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TOKYO: A massive tsunami triggered by Japan’s most powerful earthquake in nearly a century Friday wrought devastation in northeast coastal Japan, sweeping away houses, ships and cars and setting ablaze several buildings, killing over 360 people.


TOKYO: A massive tsunami triggered by Japan’s most powerful earthquake in nearly a century Friday wrought devastation in northeast coastal Japan, sweeping away houses, ships and cars and setting ablaze several buildings, killing over 360 people.

Around 200-300 bodies were found in Wakabayashi area of Sendai city, close to the epicentre of the 8.9 magnitude quake as the tidal waves carried debris of buildings, overturned ships, cars and vehicles that came their way deep into the mainland, Kyodo news agency said.
At least 60 people were killed in Iwate prefecture and other places. A 67-year-old man was killed after being hit by a crumbling wall in Chiba prefecture, while a woman in her 50s died after a portion of a roof of a hall collapsed in Tokyo. The National Police Agency said 531 people were reported missing and 627 others were injured in the quake and the 33-foot tidal waves in the country’s northeast coast. The toll could go up significantly as reports of damage trickled in.
Television images showed fires raging in several building complexes as also a major petrochemical complex in Sendai. The tsunami also flooded the Sendai airport. A ship carrying about 100 people was washed away by the huge tidal waves in Japan’s northeast coast and its fate was not known, public broadcaster NHK reported, citing Miyagi prefecture police. A passenger train with an unknown number of people aboard, running near Nobiru station on the Senseki Line connecting Sendai to Ishinomaki, was unaccounted for, the Japanese new agency said, quoting the police.
A wall of water several kilometres wide triggered by the earthquake, the most powerful since the 1923 tremor in Great Kanto area in Tokyo and its vicinity which was 7.9 on Richter scale and had killed more than 1,40,000 people, carried all that it destroyed deep into the mainland. Buildings, even in far away Tokyo, shook vigorously and live footage by NHK showed a wide, muddy stream moving rapidly across a residential area near Natori River in Miyagi, levelling everything in its path.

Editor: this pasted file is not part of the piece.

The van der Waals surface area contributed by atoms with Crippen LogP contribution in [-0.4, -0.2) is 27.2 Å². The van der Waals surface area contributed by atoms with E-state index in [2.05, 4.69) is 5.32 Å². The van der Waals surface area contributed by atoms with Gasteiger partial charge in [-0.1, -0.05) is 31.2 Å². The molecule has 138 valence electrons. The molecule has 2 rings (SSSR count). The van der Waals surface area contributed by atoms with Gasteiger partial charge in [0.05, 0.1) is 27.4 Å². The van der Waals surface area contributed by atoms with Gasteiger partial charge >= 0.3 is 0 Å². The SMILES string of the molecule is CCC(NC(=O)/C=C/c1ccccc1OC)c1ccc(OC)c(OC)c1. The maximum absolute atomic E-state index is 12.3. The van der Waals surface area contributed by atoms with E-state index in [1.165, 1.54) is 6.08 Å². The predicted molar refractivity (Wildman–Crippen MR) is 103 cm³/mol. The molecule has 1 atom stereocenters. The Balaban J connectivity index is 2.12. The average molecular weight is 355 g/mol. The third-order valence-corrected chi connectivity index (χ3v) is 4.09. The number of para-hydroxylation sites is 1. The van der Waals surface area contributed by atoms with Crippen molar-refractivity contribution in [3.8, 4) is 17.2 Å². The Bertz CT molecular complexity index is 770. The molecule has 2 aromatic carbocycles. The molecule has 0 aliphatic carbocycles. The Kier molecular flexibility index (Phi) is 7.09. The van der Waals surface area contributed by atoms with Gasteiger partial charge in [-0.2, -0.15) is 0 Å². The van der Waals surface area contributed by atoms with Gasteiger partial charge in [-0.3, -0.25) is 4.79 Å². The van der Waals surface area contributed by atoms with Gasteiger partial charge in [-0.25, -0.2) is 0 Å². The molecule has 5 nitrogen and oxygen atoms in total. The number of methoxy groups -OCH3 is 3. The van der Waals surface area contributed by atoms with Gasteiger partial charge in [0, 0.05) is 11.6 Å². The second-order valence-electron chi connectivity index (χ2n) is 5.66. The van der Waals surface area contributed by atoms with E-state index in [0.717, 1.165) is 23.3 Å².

The quake struck at 2:46 p.m. local time and alerts were issued across the Pacific, including areas as far away as South America, US west coast, Canada and Alaska. Kyodo quoting the fire and disaster management agency said more than 80 fires were reported from Iwate, Miyagi, Akita, Fukushima, Ibaradi, Chiba and Kanagawa prefectures. Over 600 people, many of them students, were seen stranded atop a school rooftop in Sendai after a fire broke out nearby. Tokyo tower, a landmark structure in the capital, suffered minor damage in the quake, the agency said.
Japan declared a state of atomic power emergency after the earthquake, while saying that no radiation leaks had been detected at or near any nuclear power plants so far. Residents in the vicinity of the nuclear plants have been asked to leave. The International Atomic Energy Agency was scrambling for details from contacts with Japan’s industry ministry as it said in a statement that at least four nuclear power plants “closest to the quake have been safely shut down.” According to the ministry, a total of 11 nuclear reactors shut down automatically at the Onagawa plant, Fukushima No 1 and No 2 plants and Tokai No 2 plant after the biggest-magnitude quake in the country’s modern history. A fire broke out in one of the nuclear facilities but authorities claimed they had detected no abnormalities such as radiation leakage.
Australia, Philippines, Taiwan and Indonesia also issued tsunami alerts reviving the memories of the 2004 tsunami and the disaster that it wrought in Asia. For Japan, used to frequent earthquakes of powerful proportions, this one seemed to be devastating that the tidal waves swept fishing boats, cars and buildings that were seen bobbing in the water. Several other boats and ships were lying on their sides. Stunning TV footage showed the tsunami carrying the debris and fires across Sendai, home to more than 10 lakh people. The disaster also left the entire region in dark without power while nuclear power stations shut automatically. In Tokyo, subway system stopped following the quake, sirens wailed and people rushed out of the buildings. But cold conditions outside forced people to go back into homes for warmth. The quake sparked fires in several areas including Tokyo and there had also been powerful aftershocks. Tsunami waves that hit Japan’s Miyagi and Fukushima prefectures caused “tremendous damage,” officials said.
Japan’s Prime Minister, Mr Naoto Kan said the quake caused “major damage in broad areas” but nuclear power plants were not affected. “Our government will make all-out efforts to minimise the damage caused by the earthquake,” he told a hurriedly-called press conference. Tokyo stocks fell sharply, with the Nikkei hitting a five-week closing low following the quake.

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